Starry Stonewort is an aggressive macroalgae native to Eurasia. Macroalgae is a collective term used for seaweeds … and like seaweed on the coast, starry stonewort is likely to wash up on your shoreline.
This grass-like algae spreads rapidly and forms dense, impenetrable stands. It's named for the six-pointed, star-shaped white “bulbi" (a small seed-like structure) that are produced and deposited into the mud to allow starry stonewort to survive the winter. It develops branching stems up to two metres in length, in water depths of two to 10 metres.
Starry stonewort can outcompete other aquatic plants, harming habitat for fish and wildlife by reducing cover and food sources. Its dense mats can also impact boating, swimming, and other recreational activities in the lake.
Zebra Mussels (Dreissena polymorpha) are small freshwater mussels which are approximately an inch long, and are native to the streams and lakes within the Black Sea region of Eastern Europe and Western Asia. The Zebra Mussel gets its name from the dark, striped pattern on their shells. Usually the shell is a light colour (tan or beige) with darker zig-zag stripes. The average life span for an individual mussel is approximately four to five years.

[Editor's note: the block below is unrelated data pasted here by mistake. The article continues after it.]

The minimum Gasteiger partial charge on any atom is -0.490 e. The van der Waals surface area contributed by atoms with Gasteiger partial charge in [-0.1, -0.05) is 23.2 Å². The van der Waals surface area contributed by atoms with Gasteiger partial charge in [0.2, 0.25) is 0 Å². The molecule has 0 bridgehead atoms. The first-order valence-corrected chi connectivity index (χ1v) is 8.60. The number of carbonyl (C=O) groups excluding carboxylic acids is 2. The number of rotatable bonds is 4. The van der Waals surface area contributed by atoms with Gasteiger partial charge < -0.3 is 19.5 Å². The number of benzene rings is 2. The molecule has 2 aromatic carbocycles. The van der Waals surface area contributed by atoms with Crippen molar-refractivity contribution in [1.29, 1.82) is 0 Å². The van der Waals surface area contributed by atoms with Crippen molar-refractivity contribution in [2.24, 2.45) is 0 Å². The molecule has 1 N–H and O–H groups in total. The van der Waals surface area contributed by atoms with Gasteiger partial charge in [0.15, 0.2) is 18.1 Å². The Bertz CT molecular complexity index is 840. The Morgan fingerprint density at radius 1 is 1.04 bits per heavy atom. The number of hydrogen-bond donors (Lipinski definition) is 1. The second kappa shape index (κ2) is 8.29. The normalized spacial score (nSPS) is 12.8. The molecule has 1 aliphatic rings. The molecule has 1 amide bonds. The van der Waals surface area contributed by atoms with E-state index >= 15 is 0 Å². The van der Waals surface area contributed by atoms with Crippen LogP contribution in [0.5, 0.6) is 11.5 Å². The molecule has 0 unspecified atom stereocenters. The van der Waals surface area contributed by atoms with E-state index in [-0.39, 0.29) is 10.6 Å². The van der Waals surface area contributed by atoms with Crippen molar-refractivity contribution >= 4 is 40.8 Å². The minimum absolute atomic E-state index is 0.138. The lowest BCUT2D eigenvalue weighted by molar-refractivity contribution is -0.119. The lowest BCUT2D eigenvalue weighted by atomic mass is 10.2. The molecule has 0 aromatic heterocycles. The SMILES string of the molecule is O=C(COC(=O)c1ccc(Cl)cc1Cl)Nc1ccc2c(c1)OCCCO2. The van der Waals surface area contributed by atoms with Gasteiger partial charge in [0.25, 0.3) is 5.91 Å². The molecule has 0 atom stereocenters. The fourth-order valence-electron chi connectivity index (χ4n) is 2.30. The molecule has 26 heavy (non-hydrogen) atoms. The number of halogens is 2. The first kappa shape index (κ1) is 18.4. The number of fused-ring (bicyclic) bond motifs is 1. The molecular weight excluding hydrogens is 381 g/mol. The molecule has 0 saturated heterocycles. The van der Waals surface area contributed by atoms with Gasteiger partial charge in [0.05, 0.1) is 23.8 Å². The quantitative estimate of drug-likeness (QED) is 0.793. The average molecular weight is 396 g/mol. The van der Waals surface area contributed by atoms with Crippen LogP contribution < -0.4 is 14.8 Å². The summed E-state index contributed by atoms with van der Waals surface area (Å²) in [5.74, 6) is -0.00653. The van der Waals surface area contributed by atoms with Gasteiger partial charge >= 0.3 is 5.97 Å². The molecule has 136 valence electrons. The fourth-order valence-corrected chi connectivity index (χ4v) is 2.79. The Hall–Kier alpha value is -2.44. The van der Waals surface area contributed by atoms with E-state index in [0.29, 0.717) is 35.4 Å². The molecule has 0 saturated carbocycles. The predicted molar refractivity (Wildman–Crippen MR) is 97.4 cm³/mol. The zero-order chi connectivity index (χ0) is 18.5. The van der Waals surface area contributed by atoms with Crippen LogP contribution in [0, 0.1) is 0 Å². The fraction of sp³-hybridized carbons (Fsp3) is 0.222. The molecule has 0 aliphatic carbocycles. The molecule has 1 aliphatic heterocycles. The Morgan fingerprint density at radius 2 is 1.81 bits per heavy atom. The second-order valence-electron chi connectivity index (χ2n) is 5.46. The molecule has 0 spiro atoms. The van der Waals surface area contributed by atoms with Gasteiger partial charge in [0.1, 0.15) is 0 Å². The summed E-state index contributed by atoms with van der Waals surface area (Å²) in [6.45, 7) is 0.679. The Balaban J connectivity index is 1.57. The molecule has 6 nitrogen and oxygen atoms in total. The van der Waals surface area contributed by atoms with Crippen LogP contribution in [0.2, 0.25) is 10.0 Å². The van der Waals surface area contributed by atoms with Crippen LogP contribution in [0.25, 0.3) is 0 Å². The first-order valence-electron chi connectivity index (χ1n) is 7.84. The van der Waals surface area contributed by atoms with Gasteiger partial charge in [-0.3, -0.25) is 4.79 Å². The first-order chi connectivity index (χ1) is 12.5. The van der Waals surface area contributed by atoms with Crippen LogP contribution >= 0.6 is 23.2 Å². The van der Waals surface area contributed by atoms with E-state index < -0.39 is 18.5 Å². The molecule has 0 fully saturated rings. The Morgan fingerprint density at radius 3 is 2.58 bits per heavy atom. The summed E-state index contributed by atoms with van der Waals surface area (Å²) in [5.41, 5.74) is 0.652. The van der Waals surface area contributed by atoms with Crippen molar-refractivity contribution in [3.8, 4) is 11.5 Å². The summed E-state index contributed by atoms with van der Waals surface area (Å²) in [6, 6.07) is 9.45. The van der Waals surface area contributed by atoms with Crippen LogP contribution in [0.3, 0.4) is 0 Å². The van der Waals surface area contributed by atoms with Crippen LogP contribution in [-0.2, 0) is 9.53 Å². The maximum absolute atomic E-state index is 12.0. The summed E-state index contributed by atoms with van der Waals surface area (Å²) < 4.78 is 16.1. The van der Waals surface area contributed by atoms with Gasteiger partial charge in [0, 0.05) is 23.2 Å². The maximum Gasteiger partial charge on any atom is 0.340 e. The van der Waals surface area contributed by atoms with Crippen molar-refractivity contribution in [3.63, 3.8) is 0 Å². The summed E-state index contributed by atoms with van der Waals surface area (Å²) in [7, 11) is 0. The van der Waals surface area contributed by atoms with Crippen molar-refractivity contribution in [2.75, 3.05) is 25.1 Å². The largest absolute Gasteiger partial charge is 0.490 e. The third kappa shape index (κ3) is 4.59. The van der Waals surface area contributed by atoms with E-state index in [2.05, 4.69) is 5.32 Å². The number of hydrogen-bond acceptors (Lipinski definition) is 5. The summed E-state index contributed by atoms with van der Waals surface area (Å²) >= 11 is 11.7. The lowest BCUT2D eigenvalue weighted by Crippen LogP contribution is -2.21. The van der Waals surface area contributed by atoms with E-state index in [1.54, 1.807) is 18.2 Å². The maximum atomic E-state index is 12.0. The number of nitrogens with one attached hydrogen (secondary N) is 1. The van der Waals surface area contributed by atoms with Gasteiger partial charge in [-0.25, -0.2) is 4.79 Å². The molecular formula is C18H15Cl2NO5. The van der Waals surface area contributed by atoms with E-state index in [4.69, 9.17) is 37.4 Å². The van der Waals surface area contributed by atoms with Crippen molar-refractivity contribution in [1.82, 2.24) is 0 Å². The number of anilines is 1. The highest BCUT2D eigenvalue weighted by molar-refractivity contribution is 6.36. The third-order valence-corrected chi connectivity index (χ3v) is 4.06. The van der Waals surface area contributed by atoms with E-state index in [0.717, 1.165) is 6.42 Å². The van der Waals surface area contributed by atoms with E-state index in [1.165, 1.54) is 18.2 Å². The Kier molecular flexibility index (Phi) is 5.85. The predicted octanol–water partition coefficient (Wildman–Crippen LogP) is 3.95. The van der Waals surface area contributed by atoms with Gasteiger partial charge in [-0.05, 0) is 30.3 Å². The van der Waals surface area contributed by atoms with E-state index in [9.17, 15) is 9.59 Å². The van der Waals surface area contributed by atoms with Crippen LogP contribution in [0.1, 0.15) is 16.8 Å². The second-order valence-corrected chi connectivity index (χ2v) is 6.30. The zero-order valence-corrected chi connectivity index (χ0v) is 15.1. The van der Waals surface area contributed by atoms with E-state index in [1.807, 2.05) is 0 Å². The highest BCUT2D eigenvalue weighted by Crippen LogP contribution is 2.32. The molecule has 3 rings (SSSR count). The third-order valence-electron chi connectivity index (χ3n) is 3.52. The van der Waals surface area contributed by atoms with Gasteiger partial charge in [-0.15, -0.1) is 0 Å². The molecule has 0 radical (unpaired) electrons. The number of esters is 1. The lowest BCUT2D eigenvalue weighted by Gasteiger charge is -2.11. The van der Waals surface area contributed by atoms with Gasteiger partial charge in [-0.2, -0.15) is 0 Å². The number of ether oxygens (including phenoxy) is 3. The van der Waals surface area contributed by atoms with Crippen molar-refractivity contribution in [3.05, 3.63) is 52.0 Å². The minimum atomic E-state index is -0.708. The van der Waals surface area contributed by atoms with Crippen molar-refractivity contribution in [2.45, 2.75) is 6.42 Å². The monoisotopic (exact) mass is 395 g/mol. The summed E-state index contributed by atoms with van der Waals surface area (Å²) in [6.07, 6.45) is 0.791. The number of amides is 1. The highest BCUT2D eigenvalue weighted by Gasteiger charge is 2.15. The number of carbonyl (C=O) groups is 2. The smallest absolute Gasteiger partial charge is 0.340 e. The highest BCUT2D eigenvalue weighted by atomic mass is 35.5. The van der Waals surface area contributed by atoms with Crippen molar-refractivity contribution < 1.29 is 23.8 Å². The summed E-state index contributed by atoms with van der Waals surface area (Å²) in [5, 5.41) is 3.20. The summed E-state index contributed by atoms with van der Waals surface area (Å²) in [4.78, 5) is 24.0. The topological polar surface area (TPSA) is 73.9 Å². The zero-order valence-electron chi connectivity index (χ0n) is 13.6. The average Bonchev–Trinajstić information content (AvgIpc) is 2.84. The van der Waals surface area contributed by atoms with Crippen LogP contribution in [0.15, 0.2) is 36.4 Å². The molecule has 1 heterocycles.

Zebra Mussels are believed to have hitch-hiked from Europe to North America in ballast water from transoceanic ships. They were first observed in Ontario in 1988 and have spread throughout the Great Lakes, Lake St. Clair and the Mississippi River watershed. The range expansion of Zebra Mussels continues to grow with additional observations in Lake Simcoe, Thames River and now Sixteen Mile Creek.
Zebra Mussels were first seen in Kelso Reservoir in the fall of 2013 when a small number of mussels were seen attached to a boat. They have spread throughout the reservoir along rocky shorelines and natural debris (logs, tree stumps) within the reservoir and also attached themselves to infrastructure below water including boardwalk piers, safety buoys and walls adjacent to Kelso Dam.
They disperse downstream on water currents during their free-floating larval stage. They are only able to disperse into upstream areas, like Kelso Reservoir, through human activity. Like other new infestations of Zebra Mussels, it is believed they were introduced to the Kelso Reservoir as attached mussels or veligers (larvae) to an infested recreational boat or were dumped into the reservoir from a live well or bait bucket.
Unfortunately, the COVID-19 global pandemic has brought our usual events to a stop.
We hope to be back with our annual events in 2021.